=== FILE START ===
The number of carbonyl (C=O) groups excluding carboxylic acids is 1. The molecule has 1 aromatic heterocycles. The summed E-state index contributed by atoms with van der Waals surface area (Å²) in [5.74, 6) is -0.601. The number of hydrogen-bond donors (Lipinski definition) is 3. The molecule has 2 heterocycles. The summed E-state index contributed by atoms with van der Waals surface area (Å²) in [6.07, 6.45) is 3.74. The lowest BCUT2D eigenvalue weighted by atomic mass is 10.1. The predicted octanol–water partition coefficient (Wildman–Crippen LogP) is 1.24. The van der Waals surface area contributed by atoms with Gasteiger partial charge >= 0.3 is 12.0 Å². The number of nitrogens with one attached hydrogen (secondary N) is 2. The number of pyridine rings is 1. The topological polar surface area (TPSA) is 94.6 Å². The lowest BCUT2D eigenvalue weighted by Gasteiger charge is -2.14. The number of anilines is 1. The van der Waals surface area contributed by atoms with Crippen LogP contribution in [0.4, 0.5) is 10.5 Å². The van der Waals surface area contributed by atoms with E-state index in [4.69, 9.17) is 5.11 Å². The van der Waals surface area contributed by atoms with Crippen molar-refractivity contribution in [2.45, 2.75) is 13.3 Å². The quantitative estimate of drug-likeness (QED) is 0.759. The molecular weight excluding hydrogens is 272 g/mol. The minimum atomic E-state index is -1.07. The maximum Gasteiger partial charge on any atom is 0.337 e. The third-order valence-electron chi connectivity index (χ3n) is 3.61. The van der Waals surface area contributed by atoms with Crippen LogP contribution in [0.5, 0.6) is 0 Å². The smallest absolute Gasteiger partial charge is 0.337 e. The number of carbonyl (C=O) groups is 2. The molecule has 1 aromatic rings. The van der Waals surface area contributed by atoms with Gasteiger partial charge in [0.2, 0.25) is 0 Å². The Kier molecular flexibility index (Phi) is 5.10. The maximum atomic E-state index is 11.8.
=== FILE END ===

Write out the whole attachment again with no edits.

The number of carbonyl (C=O) groups excluding carboxylic acids is 1. The molecule has 1 aromatic heterocycles. The summed E-state index contributed by atoms with van der Waals surface area (Å²) in [5.74, 6) is -0.601. The number of hydrogen-bond donors (Lipinski definition) is 3. The molecule has 2 heterocycles. The summed E-state index contributed by atoms with van der Waals surface area (Å²) in [6.07, 6.45) is 3.74. The lowest BCUT2D eigenvalue weighted by atomic mass is 10.1. The predicted octanol–water partition coefficient (Wildman–Crippen LogP) is 1.24. The van der Waals surface area contributed by atoms with Gasteiger partial charge >= 0.3 is 12.0 Å². The number of nitrogens with one attached hydrogen (secondary N) is 2. The number of pyridine rings is 1. The topological polar surface area (TPSA) is 94.6 Å². The lowest BCUT2D eigenvalue weighted by Gasteiger charge is -2.14. The number of anilines is 1. The van der Waals surface area contributed by atoms with Crippen LogP contribution in [0.4, 0.5) is 10.5 Å². The van der Waals surface area contributed by atoms with E-state index in [4.69, 9.17) is 5.11 Å². The van der Waals surface area contributed by atoms with Crippen molar-refractivity contribution in [2.45, 2.75) is 13.3 Å². The quantitative estimate of drug-likeness (QED) is 0.759. The molecular weight excluding hydrogens is 272 g/mol. The minimum atomic E-state index is -1.07. The maximum Gasteiger partial charge on any atom is 0.337 e. The third-order valence-electron chi connectivity index (χ3n) is 3.61. The van der Waals surface area contributed by atoms with Crippen LogP contribution in [0.5, 0.6) is 0 Å². The smallest absolute Gasteiger partial charge is 0.337 e. The number of carbonyl (C=O) groups is 2. The molecule has 1 aromatic rings. The van der Waals surface area contributed by atoms with Gasteiger partial charge in [0.2, 0.25) is 0 Å². The Kier molecular flexibility index (Phi) is 5.10. The maximum atomic E-state index is 11.8.